Our elders tell of a simpler time. One closer to the land, closer to each other and closer, even, to what really matters. The days before MySpace, digital photography, and microwave dinners were certainly different. My grandfather told of pulling farm implements with a team of horses. Today, horsepower measured in the hundreds is towing huge multi-row implements around fields measured in the thousands of acres. The great outdoors has felt the onslaught of the technology boom also.
The bait was presented with a near perfect alignment of circumstances. The timing was impeccable. Plus the location was almost too good to be true. This was one I couldn't pass up. Ivory gull (Pagophila eburnea) was one of those species that represented nothing more tangible than a photograph or illustration in a field guide; an almost mystical Arctic creature akin to a unicorn. Most of my cohorts had never seen one and few had realistic thoughts of ever doing so, short of an expensive foray to far northern latitudes.
Peregrine falcons have been getting all the press here in the Fargo area for several years now. It's easy to see why. The bird is one of the prime ambassadors for reintroduction efforts after population declines a few decades ago. We've been blessed with an urban nest site that has been occupied by nesting peregrines for many years running. Plus, it features a web camera. Watching these raptors on the Internet and knowing the birds are right here in town doesn't get old.
Ask any knowledgeable bird person in town about the public accessibility of forested land and you'll likely hear some grumbling. Carefully examined, we have to admit there is very little of it outside of city parks. For outdoors enthusiasts, it's quite limited in fact. A couple years ago I spent several months in the state of Nevada. The federal government controls 86 percent of that state, and the Bureau of Land Management (BLM) manages 67 percent of it. For those seeking recreation, it means nearly the entire state of Nevada is a playground.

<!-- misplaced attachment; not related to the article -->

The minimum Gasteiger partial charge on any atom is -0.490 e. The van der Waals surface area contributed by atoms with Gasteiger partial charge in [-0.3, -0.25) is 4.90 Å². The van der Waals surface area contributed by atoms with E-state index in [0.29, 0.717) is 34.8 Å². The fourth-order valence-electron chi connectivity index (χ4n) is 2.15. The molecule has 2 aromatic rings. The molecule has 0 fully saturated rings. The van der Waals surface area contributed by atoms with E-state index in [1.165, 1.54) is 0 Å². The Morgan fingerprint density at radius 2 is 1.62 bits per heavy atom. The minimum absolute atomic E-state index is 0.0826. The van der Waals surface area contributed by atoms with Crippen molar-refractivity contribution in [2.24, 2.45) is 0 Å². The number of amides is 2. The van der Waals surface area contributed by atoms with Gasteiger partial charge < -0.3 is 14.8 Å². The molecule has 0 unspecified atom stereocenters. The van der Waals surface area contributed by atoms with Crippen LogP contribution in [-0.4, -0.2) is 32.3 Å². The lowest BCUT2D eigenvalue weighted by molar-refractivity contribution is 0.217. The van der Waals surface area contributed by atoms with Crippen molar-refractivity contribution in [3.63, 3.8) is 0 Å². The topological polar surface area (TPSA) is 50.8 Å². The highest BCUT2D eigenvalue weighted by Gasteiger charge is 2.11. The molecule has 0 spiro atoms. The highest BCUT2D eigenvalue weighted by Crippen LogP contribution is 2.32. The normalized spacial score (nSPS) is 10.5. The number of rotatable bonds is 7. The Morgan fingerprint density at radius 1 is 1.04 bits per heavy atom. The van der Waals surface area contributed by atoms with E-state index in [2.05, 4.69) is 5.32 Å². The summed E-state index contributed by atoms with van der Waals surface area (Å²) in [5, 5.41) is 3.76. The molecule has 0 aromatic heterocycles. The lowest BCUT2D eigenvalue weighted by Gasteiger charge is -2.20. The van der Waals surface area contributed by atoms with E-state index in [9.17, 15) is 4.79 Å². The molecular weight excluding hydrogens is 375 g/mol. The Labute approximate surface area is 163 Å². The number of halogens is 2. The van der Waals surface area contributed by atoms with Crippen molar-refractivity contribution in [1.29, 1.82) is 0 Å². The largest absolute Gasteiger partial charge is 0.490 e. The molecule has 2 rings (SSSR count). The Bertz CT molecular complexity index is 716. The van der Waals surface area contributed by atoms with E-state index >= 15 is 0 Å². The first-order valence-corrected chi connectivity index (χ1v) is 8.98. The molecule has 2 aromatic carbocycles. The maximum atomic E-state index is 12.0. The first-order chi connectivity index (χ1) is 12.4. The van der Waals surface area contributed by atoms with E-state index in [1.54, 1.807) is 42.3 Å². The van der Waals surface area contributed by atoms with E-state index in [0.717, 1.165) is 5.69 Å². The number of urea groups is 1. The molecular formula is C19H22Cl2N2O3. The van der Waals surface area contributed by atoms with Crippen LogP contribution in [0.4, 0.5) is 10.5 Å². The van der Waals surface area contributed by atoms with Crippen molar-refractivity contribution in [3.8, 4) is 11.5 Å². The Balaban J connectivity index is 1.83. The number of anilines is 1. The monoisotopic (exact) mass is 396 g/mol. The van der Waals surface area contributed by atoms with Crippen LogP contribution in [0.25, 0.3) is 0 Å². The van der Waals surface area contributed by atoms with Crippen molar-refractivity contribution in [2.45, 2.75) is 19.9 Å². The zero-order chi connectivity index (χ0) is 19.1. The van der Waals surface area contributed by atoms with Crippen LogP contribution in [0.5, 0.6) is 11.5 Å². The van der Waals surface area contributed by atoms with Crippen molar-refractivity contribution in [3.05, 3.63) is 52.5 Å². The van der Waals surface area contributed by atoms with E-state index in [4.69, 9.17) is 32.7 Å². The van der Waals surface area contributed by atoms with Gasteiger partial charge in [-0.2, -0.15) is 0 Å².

Winter can be a grind on all of us. This recent bout with sub-zero temperatures has had a subtle but noticeable affect on our January existence. Just two weeks ago I was seeing bundled up pedestrians and joggers on a fairly regular basis. The numbers have dwindled. Instead, folks are tucked warmly in their heated homes going about their lives indoors. When they do get out, many leave cars idling in parking lots so as to return to a relatively warm vehicle. This is all good and well, and comes with the idea of living in the northern plains.
For whatever reason, snowy owls (Bubo scandiacus) seem a little scarce this winter. I know of only one seen in either Cass or Clay counties just before the new year and it hasn't been relocated. Not that our little corner of the northern prairie is a magnet for these giant owls, but we usually have a few more. There have been some winters in the recent past where a short trip down any direction on the Interstate highway would produce one or two sitting along fence posts. Just what makes these magnificent predators appear common some winters yet scarce to absent in others is a mystery.
The 15th of December marked the 71st time local bird enthusiasts braved the elements to take part in Fargo-Moorhead's version of the Audubon Society's Christmas Bird Count (CBC). Nationally, this season represents the 108th running of the annual survey which seeks to count all the birds in designated 15-mile diameter rings. Data gleaned from these surveys is used to plot population trends and general movements of birds. I hesitate to give much scientific credence to this effort - there are far too many uncontrollable variables to meet those standards.
In 2000, David Sibley came out with The Sibley Guide to Birds, a much-anticipated bird guide which instantly found its way into every aficionado's library. This world renowned bird expert not only authored the entire text, but illustrated every depiction found therein. It's a must-have for North American birders. The volume contains information on 810 species found in the U.S. and Canada.
During the 15th century a certain prince, in a region of what is now Romania, established a reputation for cruelty nearly beyond the bounds of imagination. Atrocities committed on his behalf in order to establish control of his small empire were particularly heinous. In Romania he is known as Vlad Tepes. English speakers call him Vlad III the Impaler.
There is a fairly new imposter in our midst going largely unnoticed. For a long time the Canada goose (Branta Canadensis) has been recognized as representing many different subpopulations. Variability within the species (including size, appearance, nesting areas, voice) is considerable enough to produce as many as 30 different subspecies, in the opinion of some. The governing body of bird science in this country is the American Ornithological Union, or AOU.